Meditation Relaxation

Meditation Tools

Meditation Tools

Meditation and Relaxation Sounds
A collection of sounds and aids for meditation

1 minute timer, 2 minute timer, 5 minute timer
Delta Waves, Gamma Waves, High Alpha Waves
High Beta Waves, High Theta Waves, Low Alpha Waves
Low Beta Waves, Low Theta Waves, Mid Alpha Waves
Mid Beta Waves, Mid Theta Waves
Nada Brahma Schumann Resonance
Sensory Motor Rhythm, Total Wave Sweep


1 minute timer - repeated 5 times (5 minutes total)
2 minute timer - repeated 5 times (10 minutes total)
5 minute timer - repeated 5 times (25 minutes total)
For use in styles of meditation that has five intervals. 5-part meditation is sometimes called chaotic meditation, active meditation or dynamic meditation.

Listen to a Sample
5 sec

• All Sounds Must Be Heard In Stereo •
Use Headphones or Ear Buds

Delta Waves

10 minutes

A delta wave is a high amplitude brain wave with a frequency of oscillation between 0–4 hertz.
Delta waves, like other brain waves, are recorded with an electroencephalogram (EEG) and are usually associated with the deep stage 3 of NREM sleep, also known as slow-wave sleep (SWS), and aid in characterizing the depth of sleep.

Delta waves were first described in the early 1900s by W. Grey Walter, who improved upon Dr. Hans Berger's electroencephalograph machine (EEG) to detect alpha and delta waves.

Delta waves, like all brain waves, can be detected by electroencephalography (EEG).
Delta waves were originally defined as having a frequency between 1-4 Hz, although more recent classifications put the boundaries at between 0.5 and 2 Hz.
They are the slowest and highest amplitude classically described brainwaves, although recent studies have described slower oscillations Delta waves begin to appear in stage 3 sleep, but by stage 4 nearly all spectral activity is dominated by delta waves.
Stage 3 sleep is defined as having less than 50% delta wave activity, while stage 4 sleep has more than 50% delta wave activity.
These stages have recently been combined and are now collectively referred to as stage N3 slow-wave sleep.
During N3 SWS, delta waves account for 20% or more of the EEG record during this stage.
Delta waves occur in all mammals, and potentially all animals as well.

Delta waves are often associated with another EEG phenomenon, the K-complex.
K-Complexes have been shown to immediately precede delta waves in slow wave sleep

Women have been shown to have more delta wave activity, and this is true across most mammal species.
This discrepancy does not become apparent until early adulthood, with men showing greater age-related reductions in delta wave activity than women.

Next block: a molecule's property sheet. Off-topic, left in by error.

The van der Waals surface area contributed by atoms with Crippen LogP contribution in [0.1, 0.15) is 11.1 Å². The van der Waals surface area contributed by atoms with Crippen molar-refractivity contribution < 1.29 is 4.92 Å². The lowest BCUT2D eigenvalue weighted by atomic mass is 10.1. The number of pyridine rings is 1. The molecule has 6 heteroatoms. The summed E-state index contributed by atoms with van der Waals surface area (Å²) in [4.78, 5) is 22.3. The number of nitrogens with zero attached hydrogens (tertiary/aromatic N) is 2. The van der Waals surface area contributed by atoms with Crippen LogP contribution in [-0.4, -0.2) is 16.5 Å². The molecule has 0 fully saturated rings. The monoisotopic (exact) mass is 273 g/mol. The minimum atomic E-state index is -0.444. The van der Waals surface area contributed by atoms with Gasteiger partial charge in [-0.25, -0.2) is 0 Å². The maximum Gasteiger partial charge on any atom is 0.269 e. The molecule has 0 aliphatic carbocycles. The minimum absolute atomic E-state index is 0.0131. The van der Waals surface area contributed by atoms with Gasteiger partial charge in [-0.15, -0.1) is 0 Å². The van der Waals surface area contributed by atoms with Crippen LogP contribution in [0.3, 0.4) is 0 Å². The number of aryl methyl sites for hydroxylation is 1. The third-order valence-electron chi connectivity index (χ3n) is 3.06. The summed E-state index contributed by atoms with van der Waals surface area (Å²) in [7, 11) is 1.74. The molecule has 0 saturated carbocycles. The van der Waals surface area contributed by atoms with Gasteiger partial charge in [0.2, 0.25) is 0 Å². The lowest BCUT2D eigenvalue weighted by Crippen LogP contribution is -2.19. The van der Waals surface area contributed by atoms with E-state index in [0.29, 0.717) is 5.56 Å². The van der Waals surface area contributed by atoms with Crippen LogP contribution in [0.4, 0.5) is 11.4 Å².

Infants have been shown to spend a great deal of time in slow-wave sleep, and thus have more delta wave activity.
In fact, delta-waves are the predominant wave forms of infants.
Analysis of the waking EEG of a newborn infant indicates that delta wave activity is predominant in that age, and still appears in a waking EEG of five-year-olds.
Delta wave activity during slow-wave sleep declines during adolescence, with a drop of around 25% reported between the ages of 11 and 14 years.
Delta waves have been shown to decrease across the lifespan, with most of the decline seen in the mid-forties.
By the age of about 75, stage four sleep and delta waves may be entirely absent.
In addition to a decrease in the incidence of delta waves during slow-wave sleep in the elderly, the incidence of temporal delta wave activity is commonly seen in older adults, and incidences also increase with age.

Listen to a Sample

Gamma Waves

10 minutes

A gamma wave is a pattern of neural oscillation in humans with a frequency between 25 and 100 Hz, though 40 Hz is typical.
According to a popular theory, gamma waves may be implicated in creating the unity of conscious perception (the binding problem).
However, there is no agreement on the theory.
Whether or not gamma wave activity is related to subjective awareness is a very difficult question which cannot be answered with certainty at the present time.

Gamma waves were initially ignored before the development of digital electroencephalography as analog electroencephalography is restricted to recording and measuring rhythms that are usually less than 25 Hz.
One of the earliest reports on them was in 1964 using recordings of the electrical activity of electrodes implanted in the visual cortex of awake monkeys.

Experiments on Tibetan Buddhist monks have shown a correlation between transcendental mental states and gamma waves.
A suggested explanation is based on the fact that the gamma is intrinsically localized.
Neuroscientist Sean O'Nuallain suggests that this very existence of synchronized gamma indicates that something akin to a singularity - or, to be more prosaic, a conscious experience - is occurring.
This work adduces experimental and simulated data to show that what meditation masters have in common is the ability to put the brain into a state in which it is maximally sensitive.

A 2004 study took eight long-term Tibetan Buddhist practitioners of meditation and, using electrodes, monitored the patterns of electrical activity produced by their brains as they meditated.
The researchers compared the brain activity of the monks to a group of novice meditators (the study had these subjects meditate an hour a day for one week prior to empirical observation).
In a normal meditative state, both groups were shown to have similar brain activity.
However, when the monks were told to generate an objective feeling of compassion during meditation, their brain activity began to fire in a rhythmic, coherent manner, suggesting neuronal structures were firing in harmony.
This was observed at a frequency of 25–40 Hz, the rhythm of gamma waves.